Nothing is more frustrating than a single trade destroying weeks, if not months of work.
It’s a painful lesson I learned the hard way on multiple occasions.
During that stretch, I noticed I never stepped back to examine my trades as a whole.
I discovered periods where I had way too many bullish or bearish bets on in the market. My portfolio wasn’t balanced.
How do you maintain a balanced portfolio when you don’t want to give up on your existing positions?
In one word – Hedging.
For example, If you are long Google, you could short the Nasdaq 100 ETF.
You would do this if you believed that Google was set to outperform the broader market.
There are different ways to hedge your positions from basic strategies to complex ones.
The key is using one that works with your experience and style.
Today, we’re going to discuss various hedging techniques. And how you can start implementing them to protect your portfolio against any adverse reaction.
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Table of Contents
The Unprofitable Trader
Problem – I only know how to buy puts and calls
Newer traders probably haven’t thought much about hedging their positions. They’re more concerned with trying to come up with a good strategy and hitting consistent wins.
By ignoring your bias, you expose yourself to excess risk. I can think of several times when I would keep adding trade after trade on the long side. Then a day like Friday would come around where the market nosedives and all my positions turn against me.
The trick is to balance your trading risk and market risk. If you have a good idea, stick with it. Just know that it might not always work out.
Solution – Use market ETFs to offset your stock positions
My favorite solution for hedging – use market ETF options. I usually have a long-bias in my TPS trading strategy. To offset that bias, I will buy puts on major market ETFs like the SPY, QQQ, IWM, or DIA. This goes directly to the example I provided earlier. If I like Google’s potential, I reduce my exposure to the downside by buying put contracts on the QQQ.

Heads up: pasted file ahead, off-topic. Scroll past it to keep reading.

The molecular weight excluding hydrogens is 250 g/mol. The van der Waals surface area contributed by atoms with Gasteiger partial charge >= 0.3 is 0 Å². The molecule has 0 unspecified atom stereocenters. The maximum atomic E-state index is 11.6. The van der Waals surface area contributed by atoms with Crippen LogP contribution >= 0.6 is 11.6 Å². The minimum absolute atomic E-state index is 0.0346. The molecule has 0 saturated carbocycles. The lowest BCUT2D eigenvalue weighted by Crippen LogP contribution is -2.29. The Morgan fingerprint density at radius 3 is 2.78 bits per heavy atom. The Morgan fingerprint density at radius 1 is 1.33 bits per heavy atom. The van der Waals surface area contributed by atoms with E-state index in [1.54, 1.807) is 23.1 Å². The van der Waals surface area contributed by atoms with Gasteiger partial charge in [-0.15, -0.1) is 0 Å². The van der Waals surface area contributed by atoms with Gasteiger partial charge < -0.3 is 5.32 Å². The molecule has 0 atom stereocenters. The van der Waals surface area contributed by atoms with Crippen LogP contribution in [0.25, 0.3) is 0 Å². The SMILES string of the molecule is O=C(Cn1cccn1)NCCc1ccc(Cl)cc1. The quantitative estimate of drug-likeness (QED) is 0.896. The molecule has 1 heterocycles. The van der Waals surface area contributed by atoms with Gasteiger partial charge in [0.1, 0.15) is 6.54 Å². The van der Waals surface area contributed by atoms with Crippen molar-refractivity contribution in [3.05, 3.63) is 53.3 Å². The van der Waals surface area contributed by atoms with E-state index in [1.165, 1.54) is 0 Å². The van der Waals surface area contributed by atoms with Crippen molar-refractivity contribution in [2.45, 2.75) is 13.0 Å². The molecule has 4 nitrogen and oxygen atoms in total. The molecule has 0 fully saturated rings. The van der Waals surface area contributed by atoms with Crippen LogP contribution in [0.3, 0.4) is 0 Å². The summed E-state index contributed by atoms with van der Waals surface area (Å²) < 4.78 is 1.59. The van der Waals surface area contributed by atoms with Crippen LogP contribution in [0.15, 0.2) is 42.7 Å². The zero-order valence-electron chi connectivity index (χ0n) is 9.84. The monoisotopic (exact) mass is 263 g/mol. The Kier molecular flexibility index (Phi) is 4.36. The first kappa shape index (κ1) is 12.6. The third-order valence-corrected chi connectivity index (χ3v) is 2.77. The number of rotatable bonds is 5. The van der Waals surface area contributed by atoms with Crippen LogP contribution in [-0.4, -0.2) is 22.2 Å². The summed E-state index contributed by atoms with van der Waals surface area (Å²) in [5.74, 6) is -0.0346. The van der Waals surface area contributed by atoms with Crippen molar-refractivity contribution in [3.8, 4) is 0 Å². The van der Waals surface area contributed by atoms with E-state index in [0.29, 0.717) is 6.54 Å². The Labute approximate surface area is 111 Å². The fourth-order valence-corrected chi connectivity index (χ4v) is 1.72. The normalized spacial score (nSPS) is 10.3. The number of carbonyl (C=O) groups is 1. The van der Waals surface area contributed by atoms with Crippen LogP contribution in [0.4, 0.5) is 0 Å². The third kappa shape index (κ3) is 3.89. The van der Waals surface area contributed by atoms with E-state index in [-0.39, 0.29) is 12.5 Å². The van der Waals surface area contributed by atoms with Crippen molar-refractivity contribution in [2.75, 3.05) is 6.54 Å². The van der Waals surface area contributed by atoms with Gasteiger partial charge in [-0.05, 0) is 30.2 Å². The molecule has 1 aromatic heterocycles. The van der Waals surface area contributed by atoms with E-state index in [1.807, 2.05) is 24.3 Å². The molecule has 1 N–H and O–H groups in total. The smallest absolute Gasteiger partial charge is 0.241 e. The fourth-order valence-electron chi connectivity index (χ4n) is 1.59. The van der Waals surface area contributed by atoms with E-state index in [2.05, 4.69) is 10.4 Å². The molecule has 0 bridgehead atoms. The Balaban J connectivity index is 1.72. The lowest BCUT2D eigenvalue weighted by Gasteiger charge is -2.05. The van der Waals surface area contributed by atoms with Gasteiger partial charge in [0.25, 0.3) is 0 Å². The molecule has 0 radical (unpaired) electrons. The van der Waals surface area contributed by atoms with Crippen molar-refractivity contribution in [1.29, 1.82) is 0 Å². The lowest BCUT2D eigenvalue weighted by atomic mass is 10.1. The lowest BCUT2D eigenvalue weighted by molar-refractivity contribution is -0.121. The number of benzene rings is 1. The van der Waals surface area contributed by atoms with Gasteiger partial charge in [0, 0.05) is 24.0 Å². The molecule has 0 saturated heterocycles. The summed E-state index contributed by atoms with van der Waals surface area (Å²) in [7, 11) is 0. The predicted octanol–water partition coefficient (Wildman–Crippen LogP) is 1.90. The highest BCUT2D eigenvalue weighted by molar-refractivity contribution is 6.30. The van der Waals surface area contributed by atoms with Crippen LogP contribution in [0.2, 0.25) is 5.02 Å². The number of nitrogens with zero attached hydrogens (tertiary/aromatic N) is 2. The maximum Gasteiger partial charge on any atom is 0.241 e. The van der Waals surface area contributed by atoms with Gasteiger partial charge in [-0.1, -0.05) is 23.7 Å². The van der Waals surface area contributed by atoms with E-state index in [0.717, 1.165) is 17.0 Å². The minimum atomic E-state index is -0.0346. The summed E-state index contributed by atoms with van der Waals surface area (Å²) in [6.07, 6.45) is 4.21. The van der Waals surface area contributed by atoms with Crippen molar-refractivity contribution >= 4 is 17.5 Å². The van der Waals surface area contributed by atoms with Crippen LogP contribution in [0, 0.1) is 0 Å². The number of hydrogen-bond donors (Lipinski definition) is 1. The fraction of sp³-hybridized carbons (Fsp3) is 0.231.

The Breakeven Trader
Problem – I want to optimize my hedges
Sometimes I find myself in trades on similar stocks without even realizing it. If I play too many stocks in the same category, I get sector-specific risk. That means if I hold a bunch of tech stocks that all sell-off at once, using the S&P 500 ETF as a hedge won’t be very effective.
Solution – Use sector-specific ETFs
When I find myself too heavily loaded with one particular market area, I’ll look to offset the positions with the ETF for the sector. For example, if I have a trade in Biogen and Abbot Labs, I can pair these trades with a healthcare ETF to reduce my exposure. This reduces my sector risk and allows the trades to work on their own merits.
However, if you want exposure to the sector, then it’s best to cut down the number of trades in a similar category. Quite often, you’ll see the same setup in related stocks. When this happens, try to pick the best of the bunch.
The Profitable Trader
Problem – I don’t want to worry about adjusting my hedges all the time
Not every trader likes to spend time in front of the computer. I know plenty of swing traders that set their orders at the beginning of the week and then walk away.
The problem they run into is they don’t know which will fill and which won’t as the week goes on. They can very quickly find themselves with too many bullish bets or bearish bets.
Solution – Try market neutral strategies like iron condors
Strategies like short iron condors are great low maintenance trades. Once you put these on, you just check on them periodically for adjustments. These trades involve selling a call and put credit spread on a stock.
With these trades, you want to try to collect 1/3rd the distance of the spreads. For example, if you did an iron condor on a stock with a put credit spread at the $100/$101 strikes and a call credit spread at the $110/$111 strikes, you should try to collect $0.33 for the trade.
Ideally, you want to put these trades on when implied volatility is high and about 45-60 days out from expiration. With stocks, I try to avoid taking trades that go through any earnings announcements.
Putting It All Together
I won’t lie to you and say it’s easy to learn how to hedge your positions effectively. It takes time and practice. That’s why a good trade journal is critical. Your journal tells you what works and what doesn’t.
It took me years of practice before I finally learned how to turn a profit consistently. Journaling was a huge part of how I turned it around.
In my upcoming webinar, I talk about how I moved from an unprofitable trader to finally taking my $38,000 account and turning it into over $2,000,000 in just two years.
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